Health and Mental Health

Understanding the systematic nature of health and mental health access and outcomes illuminates the equitable distribution of fairness and justice in a community. 

A coalition of groups came together to collect a Community Health Needs Assessment that clarifies the health and mental health needs in the Upper Valley. Partner organizations include Dartmouth-Hitchcock, Alice Peck Day Memorial Hospital, Visiting Nurse and Hospice for VT and NH, Mt. Ascutney Hospital and Health Center, Valley Regional Healthcare, New London Hospital, and Lake Sunapee Region VNA & Hospice with technical support from the NH Community Health Institute/JSI.

 We highlight some findings here as they apply to the City of Lebanon. 

Economic and Social Factors

 Compared to the state of New Hampshire, Lebanon is disadvantaged on several economic and social factors related to health.DEI Health Table

Most Pressing Health Needs

Lebanon represents the largest proportion of individuals (about 17%) responding to the Community Residents Survey, which identified the following areas that were “pressing health needs.”

DEI Health Table 1 Opens in new window

Problems related to the COVID-19 Pandemic

Additionally, many survey respondents indicated that they were currently experiencing increased stress or anxiety, loneliness, and loss of connection as a result of the COVID-19 pandemic.DEI Health Table 2 Opens in new window

Access to Health-Related Services

Many residents had a hard time accessing important health-related services and listed the following reasons.DEI Health Table 3 Opens in new window

Perceptions of Underserved Populations

A survey of Community Leaders indicated the following perceptions about the groups who were most underserved.DEI Health Table 4 Opens in new window

Discussion Group Feedback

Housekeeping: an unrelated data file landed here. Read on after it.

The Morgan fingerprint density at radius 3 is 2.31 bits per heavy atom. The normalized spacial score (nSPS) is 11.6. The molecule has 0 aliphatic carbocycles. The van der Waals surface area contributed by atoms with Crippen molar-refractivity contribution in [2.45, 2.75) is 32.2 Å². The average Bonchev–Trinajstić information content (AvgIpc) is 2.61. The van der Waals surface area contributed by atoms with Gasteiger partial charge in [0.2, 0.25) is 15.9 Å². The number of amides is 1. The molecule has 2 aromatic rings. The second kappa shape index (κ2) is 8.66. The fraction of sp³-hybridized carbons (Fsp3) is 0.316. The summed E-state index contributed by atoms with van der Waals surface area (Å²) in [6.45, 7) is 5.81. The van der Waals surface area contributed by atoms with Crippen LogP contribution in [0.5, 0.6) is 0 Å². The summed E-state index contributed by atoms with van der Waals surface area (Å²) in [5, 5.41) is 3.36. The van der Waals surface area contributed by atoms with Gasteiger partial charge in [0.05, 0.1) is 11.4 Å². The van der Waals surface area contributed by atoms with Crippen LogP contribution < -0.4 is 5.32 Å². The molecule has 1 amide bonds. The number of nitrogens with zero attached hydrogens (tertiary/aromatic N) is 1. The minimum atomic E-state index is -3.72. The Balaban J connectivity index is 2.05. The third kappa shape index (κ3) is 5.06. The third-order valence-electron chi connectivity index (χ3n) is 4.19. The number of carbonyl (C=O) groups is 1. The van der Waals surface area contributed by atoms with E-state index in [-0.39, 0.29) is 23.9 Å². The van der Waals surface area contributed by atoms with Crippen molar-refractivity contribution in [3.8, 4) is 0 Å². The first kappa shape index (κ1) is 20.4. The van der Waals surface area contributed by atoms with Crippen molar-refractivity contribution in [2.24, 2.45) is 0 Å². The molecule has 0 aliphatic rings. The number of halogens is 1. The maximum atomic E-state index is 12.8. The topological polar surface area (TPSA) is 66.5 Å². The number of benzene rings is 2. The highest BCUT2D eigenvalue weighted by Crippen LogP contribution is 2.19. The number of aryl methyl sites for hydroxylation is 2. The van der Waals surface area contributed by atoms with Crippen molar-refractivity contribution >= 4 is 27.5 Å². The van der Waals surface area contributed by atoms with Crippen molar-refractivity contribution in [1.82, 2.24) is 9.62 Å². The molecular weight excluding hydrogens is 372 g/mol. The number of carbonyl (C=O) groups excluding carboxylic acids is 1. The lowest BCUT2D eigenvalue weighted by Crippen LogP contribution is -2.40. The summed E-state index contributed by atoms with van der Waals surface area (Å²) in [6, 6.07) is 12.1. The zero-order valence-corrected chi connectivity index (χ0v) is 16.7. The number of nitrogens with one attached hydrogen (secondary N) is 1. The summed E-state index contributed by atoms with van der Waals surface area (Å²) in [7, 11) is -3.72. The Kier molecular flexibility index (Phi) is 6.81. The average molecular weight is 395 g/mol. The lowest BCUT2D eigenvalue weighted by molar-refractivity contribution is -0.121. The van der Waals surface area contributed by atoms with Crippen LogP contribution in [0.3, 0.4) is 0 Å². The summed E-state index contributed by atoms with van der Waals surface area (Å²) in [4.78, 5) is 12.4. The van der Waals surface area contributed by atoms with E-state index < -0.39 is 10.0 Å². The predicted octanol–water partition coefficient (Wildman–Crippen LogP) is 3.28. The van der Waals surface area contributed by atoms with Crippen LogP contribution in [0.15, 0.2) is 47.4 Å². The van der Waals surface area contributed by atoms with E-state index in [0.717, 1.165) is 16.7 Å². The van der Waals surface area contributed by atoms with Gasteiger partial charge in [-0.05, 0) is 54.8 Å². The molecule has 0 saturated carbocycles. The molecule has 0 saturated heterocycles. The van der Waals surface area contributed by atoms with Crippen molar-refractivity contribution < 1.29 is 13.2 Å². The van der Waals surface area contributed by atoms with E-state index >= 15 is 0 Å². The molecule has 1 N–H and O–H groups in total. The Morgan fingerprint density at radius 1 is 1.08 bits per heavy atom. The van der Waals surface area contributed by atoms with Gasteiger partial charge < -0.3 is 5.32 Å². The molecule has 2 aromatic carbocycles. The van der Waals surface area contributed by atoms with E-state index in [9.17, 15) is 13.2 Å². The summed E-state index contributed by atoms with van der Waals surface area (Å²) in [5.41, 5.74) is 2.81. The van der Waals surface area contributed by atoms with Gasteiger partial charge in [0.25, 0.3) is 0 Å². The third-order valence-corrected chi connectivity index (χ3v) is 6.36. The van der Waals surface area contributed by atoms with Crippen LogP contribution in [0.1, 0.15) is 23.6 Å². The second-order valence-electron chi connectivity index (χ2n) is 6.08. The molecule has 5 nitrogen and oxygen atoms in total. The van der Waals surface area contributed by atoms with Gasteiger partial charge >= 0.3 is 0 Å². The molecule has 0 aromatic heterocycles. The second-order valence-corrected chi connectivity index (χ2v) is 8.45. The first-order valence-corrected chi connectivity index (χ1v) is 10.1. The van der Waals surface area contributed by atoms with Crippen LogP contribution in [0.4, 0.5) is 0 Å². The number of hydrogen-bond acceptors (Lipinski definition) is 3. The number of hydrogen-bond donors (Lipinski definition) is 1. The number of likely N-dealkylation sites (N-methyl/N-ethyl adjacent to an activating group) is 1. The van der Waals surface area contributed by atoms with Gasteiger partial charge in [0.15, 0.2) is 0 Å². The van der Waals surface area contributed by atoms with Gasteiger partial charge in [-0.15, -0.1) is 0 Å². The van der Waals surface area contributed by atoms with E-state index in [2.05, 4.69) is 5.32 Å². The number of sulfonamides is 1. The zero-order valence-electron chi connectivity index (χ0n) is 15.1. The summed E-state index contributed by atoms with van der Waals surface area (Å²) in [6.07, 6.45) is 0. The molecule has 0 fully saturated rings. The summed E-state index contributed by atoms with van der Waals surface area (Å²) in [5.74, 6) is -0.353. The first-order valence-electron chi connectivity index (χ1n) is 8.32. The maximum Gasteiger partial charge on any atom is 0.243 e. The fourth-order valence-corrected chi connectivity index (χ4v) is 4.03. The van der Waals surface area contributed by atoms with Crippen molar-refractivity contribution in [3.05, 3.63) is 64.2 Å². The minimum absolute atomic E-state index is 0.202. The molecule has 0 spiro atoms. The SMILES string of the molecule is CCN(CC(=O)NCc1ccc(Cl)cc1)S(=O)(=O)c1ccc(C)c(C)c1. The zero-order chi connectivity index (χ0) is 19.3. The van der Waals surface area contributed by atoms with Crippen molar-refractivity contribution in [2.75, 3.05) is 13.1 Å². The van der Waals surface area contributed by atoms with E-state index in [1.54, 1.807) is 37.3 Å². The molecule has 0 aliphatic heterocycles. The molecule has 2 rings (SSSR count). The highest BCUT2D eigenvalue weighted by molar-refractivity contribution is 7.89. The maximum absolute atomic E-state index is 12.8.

In order to get more detail on some of these challenges, the group also convened a number of discussion groups intended to represent a broad cross-section of the region. The quotes below are illustrative of these discussions:

  • Home-based, non-health care-related supports such as home maintenance, cleaning, shopping, and other non-healthcare social supports are key, but not broadly available. “There are a lot of resources in the community for helping older adults remain vibrant, but much of it is for well-resourced seniors”; “We have a lot of seniors in more rural communities who are struggling.”
  • Discussing issues of race and discrimination and doing something to address them should be happening all the time, not only because of a holiday or what is happening in the news.
  • Be aware of language barriers. Patients may not speak up if they are not understanding what is being said.
  • “Transportation is the number one barrier to everything.”
  • “Extremely long waitlists (for mental health care) which puts a burden on primary care.”
  • Services for child protection, domestic violence are understaffed, resources exhausted. Especially shelter capacity and housing.

Additional Information

For more information, please review the full Community Health Needs Assessment on the Dartmouth-Hitchcock website.